Office of the Secretary, Interior.
The Department is confirming the interim final rule published and effective on July 5, 2011, removing the definition of Indian tribe because it is inconsistent with the statutory definition of that term. The July 5, 2011, publication stated that we would review comments on the interim final rule and either confirm the rule or initiate a proposed rulemaking. We are confirming the rule without change.
Effective Date: June 11, 2014.
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FOR FURTHER INFORMATION CONTACT:
Mail: Dr. Sherry Hutt, Manager, National NAGPRA Program, National Park Service, 1849 C Street NW., Washington, DC 20240, or by telephone: (202) 354-1479; facsimile: (202) 371-5197; or email: email@example.com.
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The Secretary of the Interior is responsible for implementing the Native American Graves Protection and Repatriation Act (NAGPRA or Act) (25 U.S.C. 3001 et seq.), including the issuing of appropriate regulations that interpret the provisions of the Act.
The Act addresses the rights of lineal descendants, Indian tribes, and Native Hawaiian organizations to certain Native American human remains, funerary objects, sacred objects, and objects of cultural patrimony. The Act defines Indian tribe as any tribe, band, nation, or other organized group or community of Indians, including any Alaska Native village (as defined in, or established pursuant to, the Alaska Native Claims Settlement Act) (43 U.S.C. 1601 et seq.), which is recognized as eligible for the special programs and services provided by the United States to Indians because of their status as Indians (25 U.S.C. 3001(7)).
The Department of the Interior (Department) published the initial rule to implement the Act on December 4, 1995 (60 FR 62158). That rule defined Indian tribe to include, in addition to any Alaska Native village, any Alaska Native corporation.
From July 2009 to July 2010, at the request of Congress, the Government Accountability Office (GAO) conducted a performance audit to address the status of NAGPRA implementation among Federal agencies. In its report, “Native American Graves Protection and Repatriation Act: After Almost 20 Years, Key Federal Agencies Still Have Not Fully Complied with the Act” (Report no. GAO-10-768 (July 2010)) the GAO recommended, among other things, that the National NAGPRA Program, in conjunction with the Department's Office of the Solicitor, reassess whether any Alaska Native corporations should be considered as “eligible entities for purposes of carrying out NAGPRA . . .” (GAO Report, at 55).
The recommendation and analysis in the report created significant uncertainty on the part of museums and Federal agencies concerning the status of Alaska Native corporations under NAGPRA. The Department received a number of questions including whether Alaska Native corporations may assert claims for human remains and other cultural items; whether the NAGPRA requirements for consultation with Indian tribes apply to Alaska Native corporations; whether Alaska Native corporations are authorized under the law to bring matters to the NAGPRA Review Committee; and whether Alaska Native Corporations can be recipients of grants authorized by NAGPRA.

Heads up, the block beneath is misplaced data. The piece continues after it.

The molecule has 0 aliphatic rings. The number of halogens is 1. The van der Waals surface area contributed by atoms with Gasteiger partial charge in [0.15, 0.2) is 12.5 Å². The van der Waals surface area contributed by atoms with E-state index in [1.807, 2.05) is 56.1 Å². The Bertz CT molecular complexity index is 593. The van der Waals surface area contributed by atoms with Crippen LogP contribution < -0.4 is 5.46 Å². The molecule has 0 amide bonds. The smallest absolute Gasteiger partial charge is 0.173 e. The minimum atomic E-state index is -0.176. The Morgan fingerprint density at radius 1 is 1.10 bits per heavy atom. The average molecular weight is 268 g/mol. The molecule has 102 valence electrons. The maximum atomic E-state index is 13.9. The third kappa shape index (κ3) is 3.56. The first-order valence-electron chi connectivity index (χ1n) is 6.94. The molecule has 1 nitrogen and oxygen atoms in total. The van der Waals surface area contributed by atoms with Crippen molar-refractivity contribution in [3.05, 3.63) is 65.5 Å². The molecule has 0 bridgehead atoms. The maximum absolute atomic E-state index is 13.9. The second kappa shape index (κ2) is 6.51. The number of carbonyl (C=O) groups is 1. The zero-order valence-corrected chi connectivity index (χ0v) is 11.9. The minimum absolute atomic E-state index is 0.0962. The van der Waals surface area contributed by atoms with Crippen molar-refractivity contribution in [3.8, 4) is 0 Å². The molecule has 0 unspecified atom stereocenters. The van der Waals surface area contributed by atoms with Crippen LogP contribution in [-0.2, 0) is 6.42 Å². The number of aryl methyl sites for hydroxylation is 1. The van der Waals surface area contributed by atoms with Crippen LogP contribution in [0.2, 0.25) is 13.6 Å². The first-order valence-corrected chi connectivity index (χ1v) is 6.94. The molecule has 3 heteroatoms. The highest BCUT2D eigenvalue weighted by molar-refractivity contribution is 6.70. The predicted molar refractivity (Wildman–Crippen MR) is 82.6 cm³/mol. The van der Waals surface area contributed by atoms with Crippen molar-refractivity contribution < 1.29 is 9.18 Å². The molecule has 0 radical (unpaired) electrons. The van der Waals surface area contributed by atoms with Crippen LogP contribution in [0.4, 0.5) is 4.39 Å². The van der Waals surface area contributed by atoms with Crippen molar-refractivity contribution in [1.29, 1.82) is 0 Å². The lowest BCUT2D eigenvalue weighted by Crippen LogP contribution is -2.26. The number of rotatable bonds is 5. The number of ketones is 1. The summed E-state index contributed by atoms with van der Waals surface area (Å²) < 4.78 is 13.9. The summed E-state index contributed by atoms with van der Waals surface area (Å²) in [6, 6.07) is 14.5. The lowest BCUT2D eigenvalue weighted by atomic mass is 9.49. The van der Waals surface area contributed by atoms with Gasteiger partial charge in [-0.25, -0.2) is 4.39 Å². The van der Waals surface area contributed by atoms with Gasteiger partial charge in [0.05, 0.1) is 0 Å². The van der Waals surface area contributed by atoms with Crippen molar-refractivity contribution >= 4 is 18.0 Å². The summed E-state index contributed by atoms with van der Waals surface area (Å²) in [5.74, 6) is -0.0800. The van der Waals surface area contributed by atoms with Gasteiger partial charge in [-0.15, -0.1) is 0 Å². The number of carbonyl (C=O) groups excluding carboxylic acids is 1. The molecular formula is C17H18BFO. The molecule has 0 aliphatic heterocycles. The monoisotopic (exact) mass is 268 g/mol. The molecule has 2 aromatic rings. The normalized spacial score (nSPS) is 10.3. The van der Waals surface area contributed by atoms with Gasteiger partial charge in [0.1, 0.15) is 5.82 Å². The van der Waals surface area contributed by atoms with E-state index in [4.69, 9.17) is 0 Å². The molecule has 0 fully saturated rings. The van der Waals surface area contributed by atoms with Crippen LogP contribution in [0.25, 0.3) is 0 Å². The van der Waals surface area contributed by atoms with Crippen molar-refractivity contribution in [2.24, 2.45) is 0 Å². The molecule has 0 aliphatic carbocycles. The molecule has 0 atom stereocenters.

To address these questions, and as recommended by GAO, the Department's Office of the Solicitor examined the legal basis for the existing regulatory provision that included Alaska Native corporations as Indian tribes under the Act. The opinion of the Solicitor's Office is posted on the National NAGPRA Program's Web site at http://www.nps.gov/history/nagpra.
The Solicitor's Office found that in the Act, Congress did not adopt the definition of Indian tribe as it is defined in the Indian Self-Determination and Education Assistance Act (ISDEAA) (25 U.S.C. 450b). Although the ISDEAA definition includes Alaska Native corporations, the NAGPRA definition does not. According to the legislative history of NAGPRA, the definition of Indian tribe in the Act was deliberately changed from that in the ISDEAA in order to “delete [ ] land owned by any Alaska Native Corporation from being considered as `tribal land' (136 Cong. Rec. 36,815 (1990)). Accordingly, the Solicitor's Office recommended that the regulatory definition of Indian tribe be changed to conform to the statutory definition.
In response to the Solicitor's Office recommendation, the Department published an interim final rule that removed and reserved paragraph (b)(2) of 43 CFR 10.2 that had contained the regulatory definition of Indian tribe (76 FR 39007, July 5, 2011). The interim final rule also contained a request for comments, and for good cause made the interim final rule effective upon publication in the Federal Register. This good-cause finding was based on the uncertainty caused by the July 2010 GAO NAGPRA report and the need to ensure compliance with the requirements of the Act. Since then, the Department has been using only the statutory definition of Indian tribe to implement the Act.
We received one written comment during the 60-day comment period from one member of the public. The commenter supported the removal of the definition of Indian tribe.
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PART 10—NATIVE AMERICAN GRAVES PROTECTION AND REPATRIATION REGULATIONS
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Therefore, the interim rule published July 5, 2011, at 76 FR 39007, is confirmed as final without change.End Amendment Part
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Dated: May 27, 2014.
Principal Deputy Assistant Secretary for Fish and Wildlife and Parks.
[FR Doc. 2014-13622 Filed 6-10-14; 8:45 am]
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